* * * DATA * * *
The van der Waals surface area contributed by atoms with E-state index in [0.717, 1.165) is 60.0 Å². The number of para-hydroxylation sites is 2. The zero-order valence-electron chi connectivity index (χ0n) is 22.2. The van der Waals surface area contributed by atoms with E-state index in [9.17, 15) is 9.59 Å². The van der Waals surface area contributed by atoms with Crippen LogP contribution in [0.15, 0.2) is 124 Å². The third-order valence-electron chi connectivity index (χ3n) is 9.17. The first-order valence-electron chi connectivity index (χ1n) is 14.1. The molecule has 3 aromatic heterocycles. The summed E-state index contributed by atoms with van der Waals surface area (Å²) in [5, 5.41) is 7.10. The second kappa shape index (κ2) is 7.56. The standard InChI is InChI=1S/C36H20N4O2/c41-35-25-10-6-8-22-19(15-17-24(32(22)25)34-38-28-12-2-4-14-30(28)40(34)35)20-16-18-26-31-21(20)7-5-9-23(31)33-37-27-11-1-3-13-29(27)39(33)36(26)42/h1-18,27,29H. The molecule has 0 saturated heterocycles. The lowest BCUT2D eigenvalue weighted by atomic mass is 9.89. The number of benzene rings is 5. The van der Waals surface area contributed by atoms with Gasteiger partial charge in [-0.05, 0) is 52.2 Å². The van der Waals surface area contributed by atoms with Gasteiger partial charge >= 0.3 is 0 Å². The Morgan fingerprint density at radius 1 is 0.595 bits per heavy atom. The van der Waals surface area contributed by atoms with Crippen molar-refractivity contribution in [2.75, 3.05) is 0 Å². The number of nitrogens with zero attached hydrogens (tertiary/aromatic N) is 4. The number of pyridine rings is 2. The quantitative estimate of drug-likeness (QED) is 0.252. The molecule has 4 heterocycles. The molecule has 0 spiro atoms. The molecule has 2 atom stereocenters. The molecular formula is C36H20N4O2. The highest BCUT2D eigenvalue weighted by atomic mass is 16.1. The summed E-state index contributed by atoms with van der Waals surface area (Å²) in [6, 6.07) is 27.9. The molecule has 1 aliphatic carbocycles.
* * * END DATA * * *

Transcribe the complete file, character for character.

The van der Waals surface area contributed by atoms with E-state index in [0.717, 1.165) is 60.0 Å². The number of para-hydroxylation sites is 2. The zero-order valence-electron chi connectivity index (χ0n) is 22.2. The van der Waals surface area contributed by atoms with E-state index in [9.17, 15) is 9.59 Å². The van der Waals surface area contributed by atoms with Crippen LogP contribution in [0.15, 0.2) is 124 Å². The third-order valence-electron chi connectivity index (χ3n) is 9.17. The first-order valence-electron chi connectivity index (χ1n) is 14.1. The molecule has 3 aromatic heterocycles. The summed E-state index contributed by atoms with van der Waals surface area (Å²) in [5, 5.41) is 7.10. The second kappa shape index (κ2) is 7.56. The standard InChI is InChI=1S/C36H20N4O2/c41-35-25-10-6-8-22-19(15-17-24(32(22)25)34-38-28-12-2-4-14-30(28)40(34)35)20-16-18-26-31-21(20)7-5-9-23(31)33-37-27-11-1-3-13-29(27)39(33)36(26)42/h1-18,27,29H. The molecule has 0 saturated heterocycles. The lowest BCUT2D eigenvalue weighted by atomic mass is 9.89. The number of benzene rings is 5. The van der Waals surface area contributed by atoms with Gasteiger partial charge in [-0.05, 0) is 52.2 Å². The van der Waals surface area contributed by atoms with Gasteiger partial charge >= 0.3 is 0 Å². The Morgan fingerprint density at radius 1 is 0.595 bits per heavy atom. The van der Waals surface area contributed by atoms with Crippen molar-refractivity contribution in [2.75, 3.05) is 0 Å². The number of nitrogens with zero attached hydrogens (tertiary/aromatic N) is 4. The number of pyridine rings is 2. The quantitative estimate of drug-likeness (QED) is 0.252. The molecule has 4 heterocycles. The molecule has 0 spiro atoms. The molecule has 2 atom stereocenters. The molecular formula is C36H20N4O2. The highest BCUT2D eigenvalue weighted by atomic mass is 16.1. The summed E-state index contributed by atoms with van der Waals surface area (Å²) in [6, 6.07) is 27.9. The molecule has 1 aliphatic carbocycles.